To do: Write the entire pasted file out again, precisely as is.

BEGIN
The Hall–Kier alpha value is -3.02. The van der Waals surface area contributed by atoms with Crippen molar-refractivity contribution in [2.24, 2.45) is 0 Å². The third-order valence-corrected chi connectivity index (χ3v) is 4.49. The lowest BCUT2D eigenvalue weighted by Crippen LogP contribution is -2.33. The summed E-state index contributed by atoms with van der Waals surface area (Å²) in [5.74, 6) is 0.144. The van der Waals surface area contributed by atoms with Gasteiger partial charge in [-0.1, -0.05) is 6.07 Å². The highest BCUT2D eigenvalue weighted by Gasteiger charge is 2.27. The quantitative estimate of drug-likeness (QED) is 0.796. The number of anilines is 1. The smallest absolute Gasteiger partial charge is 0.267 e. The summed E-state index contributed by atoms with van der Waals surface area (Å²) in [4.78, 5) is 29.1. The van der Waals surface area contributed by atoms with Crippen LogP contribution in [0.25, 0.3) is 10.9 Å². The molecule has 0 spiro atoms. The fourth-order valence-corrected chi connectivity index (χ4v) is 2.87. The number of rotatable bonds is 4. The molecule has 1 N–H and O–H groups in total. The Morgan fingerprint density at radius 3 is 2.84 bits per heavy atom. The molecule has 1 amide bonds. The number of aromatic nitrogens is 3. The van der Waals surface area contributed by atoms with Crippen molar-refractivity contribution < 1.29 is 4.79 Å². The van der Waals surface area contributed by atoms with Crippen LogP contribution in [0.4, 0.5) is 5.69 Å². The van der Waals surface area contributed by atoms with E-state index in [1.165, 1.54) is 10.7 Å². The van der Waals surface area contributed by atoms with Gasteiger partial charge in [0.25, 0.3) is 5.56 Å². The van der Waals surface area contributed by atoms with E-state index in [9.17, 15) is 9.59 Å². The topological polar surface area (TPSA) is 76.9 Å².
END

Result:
The Hall–Kier alpha value is -3.02. The van der Waals surface area contributed by atoms with Crippen molar-refractivity contribution in [2.24, 2.45) is 0 Å². The third-order valence-corrected chi connectivity index (χ3v) is 4.49. The lowest BCUT2D eigenvalue weighted by Crippen LogP contribution is -2.33. The summed E-state index contributed by atoms with van der Waals surface area (Å²) in [5.74, 6) is 0.144. The van der Waals surface area contributed by atoms with Gasteiger partial charge in [-0.1, -0.05) is 6.07 Å². The highest BCUT2D eigenvalue weighted by Gasteiger charge is 2.27. The quantitative estimate of drug-likeness (QED) is 0.796. The number of anilines is 1. The smallest absolute Gasteiger partial charge is 0.267 e. The summed E-state index contributed by atoms with van der Waals surface area (Å²) in [4.78, 5) is 29.1. The van der Waals surface area contributed by atoms with Crippen LogP contribution in [0.25, 0.3) is 10.9 Å². The molecule has 0 spiro atoms. The fourth-order valence-corrected chi connectivity index (χ4v) is 2.87. The number of rotatable bonds is 4. The molecule has 1 N–H and O–H groups in total. The Morgan fingerprint density at radius 3 is 2.84 bits per heavy atom. The molecule has 1 amide bonds. The number of aromatic nitrogens is 3. The van der Waals surface area contributed by atoms with Crippen molar-refractivity contribution < 1.29 is 4.79 Å². The van der Waals surface area contributed by atoms with Crippen LogP contribution in [0.4, 0.5) is 5.69 Å². The van der Waals surface area contributed by atoms with E-state index in [1.165, 1.54) is 10.7 Å². The van der Waals surface area contributed by atoms with Gasteiger partial charge in [0.25, 0.3) is 5.56 Å². The van der Waals surface area contributed by atoms with E-state index in [9.17, 15) is 9.59 Å². The topological polar surface area (TPSA) is 76.9 Å².